This is my 200th post for Good Letters. There’s something about round-number occasions, isn’t there? They move us to reflection, which is what this anniversary has done for me. I’m recalling how Good Letters got started, and how our blog has developed since then.
Late in 2008, several of us who’d been connected with Image in some way were invited to be on the team of writers for this blog that Image was initiating. We were chosen because of our interest in, or practice of, a particular art form. Mine was poetry: not that I write it, but I’d written lots about the experience of reading it.
Like Image, Good Letters was to focus on the relations between art and faith. I was thrilled by this opportunity to explore my love of poetry in relation to my Christian faith. And this is what my earliest posts did.
My very first, “Auden, God, and Art,” was on W. H. Auden’s sense of Christianity as loving one’s neighbor as oneself. For Auden, I wrote, this meant “forgetting one’s own ego, truly attending to someone or something other than oneself.” The many proper names in Auden’s poetry were his way of doing this: of focusing on the unique reality of the other.
And God, Auden wrote in “Epithalamium,” is “the One… / Who numbers each particle/ by its Proper Name”—a deity who knows the personal name of every electron in the universe.
I wrote many other early posts on the poetry/faith connection. One, called “Resonant Silence,” explored the pauses in poetry as a spiritual experience. I quoted poet Lee Young Li saying that the very purpose of poetic language is to “inflect the silences. It’s like after church bells ring: the air resonates with their sound. In poetry, the silences are resonant, from the language that precedes them.”
Another post, “No Keys in Poetry’s Doors,”[#10] quoted poet Luci Shaw, well known to the Image community, saying that “poetry, as well as any of the arts, is my soul crying out to your soul.”
What distinguished Good Letters from the start was that its genre was the personal essay: a meditation, rather than the polemics that characterized most blogs at the time. And as my fellow bloggers and I got further along, we found ourselves meditating on arts other than our “assigned” genre and wanted to branch out beyond our particular art form.
In one of my first forays outside poetry, I wrote about a street performance of Waiting for Godot in post-Katrina New Orleans, in which the government’s abandonment of residents in distress becomes implicitly the play’s absent God
As the blog continued, we’d write posts on some aspect of our faith apart from any art form. My fiftieth post was about how Christians should engage our Muslim sisters and brothers.
Then we eased into posts on something in our experience that wasn’t explicitly about either faith or art.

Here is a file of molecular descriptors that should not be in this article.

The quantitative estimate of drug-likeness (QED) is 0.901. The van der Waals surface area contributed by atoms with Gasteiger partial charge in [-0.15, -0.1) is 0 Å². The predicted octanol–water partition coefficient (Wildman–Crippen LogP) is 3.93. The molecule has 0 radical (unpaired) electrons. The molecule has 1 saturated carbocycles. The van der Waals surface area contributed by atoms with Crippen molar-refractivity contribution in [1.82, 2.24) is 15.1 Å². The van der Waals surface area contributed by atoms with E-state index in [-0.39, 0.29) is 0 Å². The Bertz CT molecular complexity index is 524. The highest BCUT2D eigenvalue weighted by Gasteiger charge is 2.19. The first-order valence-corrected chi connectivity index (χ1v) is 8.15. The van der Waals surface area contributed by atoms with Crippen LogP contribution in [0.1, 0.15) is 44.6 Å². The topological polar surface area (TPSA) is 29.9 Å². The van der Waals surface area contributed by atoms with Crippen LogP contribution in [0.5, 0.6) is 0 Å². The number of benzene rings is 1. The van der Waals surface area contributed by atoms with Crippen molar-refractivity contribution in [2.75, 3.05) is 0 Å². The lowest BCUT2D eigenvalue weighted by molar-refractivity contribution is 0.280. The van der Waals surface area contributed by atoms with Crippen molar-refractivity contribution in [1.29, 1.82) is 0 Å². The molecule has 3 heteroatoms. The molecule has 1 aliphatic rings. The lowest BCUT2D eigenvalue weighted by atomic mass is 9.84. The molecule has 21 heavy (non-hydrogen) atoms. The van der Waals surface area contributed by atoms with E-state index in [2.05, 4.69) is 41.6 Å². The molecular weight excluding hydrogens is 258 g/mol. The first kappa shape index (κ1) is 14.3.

Over the years I’ve found myself drawn to writing posts about various social justice issues. Remembering that the Good Letters’ genre wasn’t polemics but reflective personal essay, I wrote, for instance, about visiting my father’s workplace as a child in the 1950s and being puzzled by the signs “Colored” and “White” above adjacent water fountains.
I also wrote about my personal experience of the early feminist movement: how we women began speaking to each other not just about diapers and recipes but from our souls, sharing how it felt finally to be called not “girls” but “women.”
And I wrote, in “Bless Those Who Curse You,” about the July Fourth parade in which I marched with my “Medicare for All” group and a man shouted “Screw you!” from the sidewalk; how I put into my practice my studies of nonviolence and went over to him to try to have a calm discussion of the issue. My effort failed; he continued cursing me.
I’ve always, though, come back to poetry as my “grounding.” Sometimes it has been about a quality of poetry in general, as in a post elaborating on the “play of words” that’s the core of all fine poetry, even if the topic is “serious.”
Often it has been a review of a new poetry collection, though even in reviews I’ve tried to keep in mind the personal reflection genre of our posts. So in reviewing Jill Peláez Baumgaertner’s What Cannot Be Fixed, I wove my own experiences of brokenness through my discussion of the title poem.
Some of my posts have done a sort of flip of this one: focusing on a specific lived experience while bringing in poems to aid in the reflection. “Still Life” does this: begins with an instant’s glimpse of my husband of forty-plus years, quietly absorbed in his knitting; then moves into lines of poetry by James Harpur and Kathleen Norris that hold onto a graced moment like this one; then closes by naming specific “moments of grace” that I want to “abide in.”
Wednesday I’ll continue reflecting on my 10+ years of writing for Good Letters.
The Image archive is supported in part by an award from the National Endowment for the Arts.
Written by: Peggy Rosenthal
Peggy Rosenthal writes widely on poetry as a spiritual resource. Her books include Praying through Poetry: Hope for Violent Times (Franciscan Media), and The Poets’ Jesus (Oxford). See Amazon for a full list. She also teaches an online course, “Poetry as a Spiritual Practice,” through Image’s Glen Online program.